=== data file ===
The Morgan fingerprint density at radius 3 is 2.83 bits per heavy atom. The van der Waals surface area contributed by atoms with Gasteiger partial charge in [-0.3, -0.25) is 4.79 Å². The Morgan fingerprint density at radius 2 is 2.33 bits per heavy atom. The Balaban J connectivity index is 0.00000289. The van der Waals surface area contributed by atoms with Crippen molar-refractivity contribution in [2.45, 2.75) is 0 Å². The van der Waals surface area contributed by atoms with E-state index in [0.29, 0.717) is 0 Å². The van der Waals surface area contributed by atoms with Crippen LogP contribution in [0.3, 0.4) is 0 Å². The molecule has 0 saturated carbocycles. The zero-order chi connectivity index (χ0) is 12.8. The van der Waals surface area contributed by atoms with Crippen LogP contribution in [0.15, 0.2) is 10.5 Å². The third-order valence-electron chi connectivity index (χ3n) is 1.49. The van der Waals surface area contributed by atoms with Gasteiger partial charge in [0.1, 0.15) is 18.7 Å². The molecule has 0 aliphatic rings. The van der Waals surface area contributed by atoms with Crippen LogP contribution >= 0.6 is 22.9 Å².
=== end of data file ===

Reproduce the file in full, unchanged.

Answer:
The Morgan fingerprint density at radius 3 is 2.83 bits per heavy atom. The van der Waals surface area contributed by atoms with Gasteiger partial charge in [-0.3, -0.25) is 4.79 Å². The Morgan fingerprint density at radius 2 is 2.33 bits per heavy atom. The Balaban J connectivity index is 0.00000289. The van der Waals surface area contributed by atoms with Crippen molar-refractivity contribution in [2.45, 2.75) is 0 Å². The van der Waals surface area contributed by atoms with E-state index in [0.29, 0.717) is 0 Å². The van der Waals surface area contributed by atoms with Crippen LogP contribution in [0.3, 0.4) is 0 Å². The molecule has 0 saturated carbocycles. The zero-order chi connectivity index (χ0) is 12.8. The van der Waals surface area contributed by atoms with Crippen LogP contribution in [0.15, 0.2) is 10.5 Å². The third-order valence-electron chi connectivity index (χ3n) is 1.49. The van der Waals surface area contributed by atoms with Gasteiger partial charge in [0.1, 0.15) is 18.7 Å². The molecule has 0 aliphatic rings. The van der Waals surface area contributed by atoms with Crippen LogP contribution >= 0.6 is 22.9 Å².